Air Nostrum leaves around 80 passengers stranded at Vigo Airport after giving their flight to Sevilla FC

Image of an Air Nostrum plane at Vigo Airport in Galicia.

Image of an Air Nostrum plane at Vigo Airport in Galicia. Credit: Contando Estrelas/Creative Commons Attribution-Share Alike 2.0

AIR NOSTRUM has been denounced by FACUA-Consumidores en Acción after the company left around 80 passengers stranded at Vigo Airport.

The incident occurred on Saturday, November 4, at Peinador Airport in the Galician capital. Passengers were in the boarding lounge waiting to catch a plane to Madrid when they were informed that their flight had been cancelled.

Their flight had already been slightly delayed but now it turned out that the company had decided to offer its services to Sevilla FC which had been playing a LaLiga match that day in the city.

Players and technical staff from the football club were due to return to the capital of Andalucia but their aircraft had broken down. As a result, Air Nostrum decided to give them the use of its plane.

Who did FACUA report Air Nostrum to?

As announced in a statement on Monday, November 6, FACUA has reported Air Nostrum to both the Galician Institute of Consumer Affairs and Competition plus the Ministry of Consumer Affairs.

The organisation argued that the airline’s breach of contract was: ‘An infringement of consumer protection regulations and should therefore be sanctioned by the consumer authorities’.

FACUA filed its complaints with the Galician consumer protection authority as that was the community where the events took place.

However, as some of those affected live in different autonomous communities, it has also presented the case to the Ministry of Consumer Affairs, so that it can decide whether to exercise its powers to impose penalties.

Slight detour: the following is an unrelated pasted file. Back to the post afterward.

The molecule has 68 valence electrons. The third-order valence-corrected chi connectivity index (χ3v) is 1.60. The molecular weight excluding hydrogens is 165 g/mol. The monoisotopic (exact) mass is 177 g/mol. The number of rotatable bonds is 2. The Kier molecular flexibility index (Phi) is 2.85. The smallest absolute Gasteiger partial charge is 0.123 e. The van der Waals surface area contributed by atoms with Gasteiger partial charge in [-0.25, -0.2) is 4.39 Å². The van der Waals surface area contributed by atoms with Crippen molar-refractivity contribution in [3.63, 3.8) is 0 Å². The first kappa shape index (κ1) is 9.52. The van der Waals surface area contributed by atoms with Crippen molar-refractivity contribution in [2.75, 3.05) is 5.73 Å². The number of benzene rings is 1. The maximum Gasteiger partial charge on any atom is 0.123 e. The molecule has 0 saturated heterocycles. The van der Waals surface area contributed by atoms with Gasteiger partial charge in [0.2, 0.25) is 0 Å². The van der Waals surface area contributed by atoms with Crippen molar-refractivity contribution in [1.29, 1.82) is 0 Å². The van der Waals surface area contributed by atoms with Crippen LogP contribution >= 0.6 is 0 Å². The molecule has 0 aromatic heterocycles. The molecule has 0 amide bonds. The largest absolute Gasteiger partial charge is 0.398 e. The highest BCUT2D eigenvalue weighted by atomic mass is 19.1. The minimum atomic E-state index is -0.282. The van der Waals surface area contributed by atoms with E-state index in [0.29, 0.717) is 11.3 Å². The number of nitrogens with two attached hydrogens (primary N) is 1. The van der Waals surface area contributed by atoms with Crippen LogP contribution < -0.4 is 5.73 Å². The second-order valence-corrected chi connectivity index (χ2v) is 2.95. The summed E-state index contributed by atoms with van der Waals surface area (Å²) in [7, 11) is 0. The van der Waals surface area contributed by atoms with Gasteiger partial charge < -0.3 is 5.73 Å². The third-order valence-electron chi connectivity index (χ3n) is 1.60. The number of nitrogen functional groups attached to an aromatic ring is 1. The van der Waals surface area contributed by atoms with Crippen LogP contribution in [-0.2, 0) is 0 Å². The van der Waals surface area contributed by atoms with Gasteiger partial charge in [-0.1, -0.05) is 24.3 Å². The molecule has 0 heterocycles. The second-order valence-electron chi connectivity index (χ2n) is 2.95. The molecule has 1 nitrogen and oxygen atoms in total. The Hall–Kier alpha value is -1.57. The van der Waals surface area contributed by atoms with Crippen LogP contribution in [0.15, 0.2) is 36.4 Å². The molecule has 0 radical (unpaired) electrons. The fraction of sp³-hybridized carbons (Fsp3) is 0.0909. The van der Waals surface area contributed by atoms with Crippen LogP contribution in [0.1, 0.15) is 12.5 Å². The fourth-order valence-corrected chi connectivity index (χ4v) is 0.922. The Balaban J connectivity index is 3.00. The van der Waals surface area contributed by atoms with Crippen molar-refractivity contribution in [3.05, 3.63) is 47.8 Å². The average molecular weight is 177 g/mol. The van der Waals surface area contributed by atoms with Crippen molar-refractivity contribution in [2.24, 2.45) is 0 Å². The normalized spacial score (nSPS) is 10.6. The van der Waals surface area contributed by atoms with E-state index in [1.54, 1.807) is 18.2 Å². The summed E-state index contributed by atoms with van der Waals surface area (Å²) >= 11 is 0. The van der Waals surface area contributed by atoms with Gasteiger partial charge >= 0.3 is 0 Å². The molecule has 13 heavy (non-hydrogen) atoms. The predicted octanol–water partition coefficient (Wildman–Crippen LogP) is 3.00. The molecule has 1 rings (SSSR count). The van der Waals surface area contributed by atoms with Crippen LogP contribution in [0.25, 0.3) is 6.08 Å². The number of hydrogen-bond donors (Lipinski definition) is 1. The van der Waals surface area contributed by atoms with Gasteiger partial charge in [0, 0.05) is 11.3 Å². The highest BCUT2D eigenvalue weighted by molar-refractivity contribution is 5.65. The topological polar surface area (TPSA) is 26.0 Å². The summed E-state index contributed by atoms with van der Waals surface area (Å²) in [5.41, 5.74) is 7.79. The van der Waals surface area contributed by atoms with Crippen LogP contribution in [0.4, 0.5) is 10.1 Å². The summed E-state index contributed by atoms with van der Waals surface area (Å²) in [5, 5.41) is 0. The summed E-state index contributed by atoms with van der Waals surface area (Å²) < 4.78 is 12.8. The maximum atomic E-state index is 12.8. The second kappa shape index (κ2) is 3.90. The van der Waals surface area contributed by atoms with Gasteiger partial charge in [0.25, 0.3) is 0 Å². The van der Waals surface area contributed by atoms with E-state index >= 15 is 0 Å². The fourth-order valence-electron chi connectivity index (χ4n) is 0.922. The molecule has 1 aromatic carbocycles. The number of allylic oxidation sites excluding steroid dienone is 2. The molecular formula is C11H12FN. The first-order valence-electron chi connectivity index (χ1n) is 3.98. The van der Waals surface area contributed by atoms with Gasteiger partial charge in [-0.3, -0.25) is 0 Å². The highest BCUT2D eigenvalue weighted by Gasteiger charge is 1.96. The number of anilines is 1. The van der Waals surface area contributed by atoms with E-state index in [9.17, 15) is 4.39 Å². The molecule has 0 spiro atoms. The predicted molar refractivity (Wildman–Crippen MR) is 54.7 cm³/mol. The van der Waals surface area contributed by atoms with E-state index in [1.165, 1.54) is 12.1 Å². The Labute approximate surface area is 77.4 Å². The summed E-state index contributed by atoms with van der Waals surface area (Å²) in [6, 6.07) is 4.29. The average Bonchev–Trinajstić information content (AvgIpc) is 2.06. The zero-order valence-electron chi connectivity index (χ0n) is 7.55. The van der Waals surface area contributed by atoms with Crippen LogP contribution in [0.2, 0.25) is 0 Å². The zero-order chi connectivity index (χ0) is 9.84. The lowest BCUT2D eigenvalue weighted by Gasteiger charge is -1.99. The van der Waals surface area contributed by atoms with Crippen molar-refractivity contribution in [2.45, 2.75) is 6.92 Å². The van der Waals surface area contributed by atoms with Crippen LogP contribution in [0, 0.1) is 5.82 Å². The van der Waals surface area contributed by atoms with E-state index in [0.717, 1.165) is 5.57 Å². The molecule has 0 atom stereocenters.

What options were the grounded passengers given?

After the flight was passed to Sevilla FC, the only option that the airline allegedly gave the affected passengers was to either return to the airport the following morning, catch a bus to Madrid, or wait for a new flight on Monday.

According to those affected, the company did not provide them at any time with information about their rights due to the cancellation of their flight.

‘They only gave us a complaint form to fill in, but without telling us anything else’, one of the passengers explained. ‘At no time did they provide us with transport to Vigo, or accommodation for the night’, he continued.

This situation occurred despite the fact that the European Regulation 261/2004 includes the obligation of the airline to provide ‘hotel accommodation’ and ‘transport between the airport and the place of accommodation’.

FACUA has asked AESA to investigate Air Nostrum

In addition to filing complaints with the consumer authorities, FACUA has also approached the Spanish Aviation Safety Agency (AESA).

It has urge them to investigate and ensure that Air Nostrum complies with its obligations of not only delivering the compensation to which the users of cancelled flights are entitled, but also reimbursing all transport, accommodation and meal expenses that those affected have had to bear.

FACUA pointed out that for flights of up to 1,500 km the compensation that airlines must provide to passengers is €250. They should also compensate any other type of damages, whether economic or moral, that they may have suffered as a result of this situation.

The organisation also offered its assistance to any of the passengers who wished to appropriate action in defence of their rights.

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Written by

Chris King

Originally from Wales, Chris spent years on the Costa del Sol before moving to the Algarve where he is a web reporter for The Euro Weekly News covering international and Spanish national news. Got a news story you want to share? Then get in touch at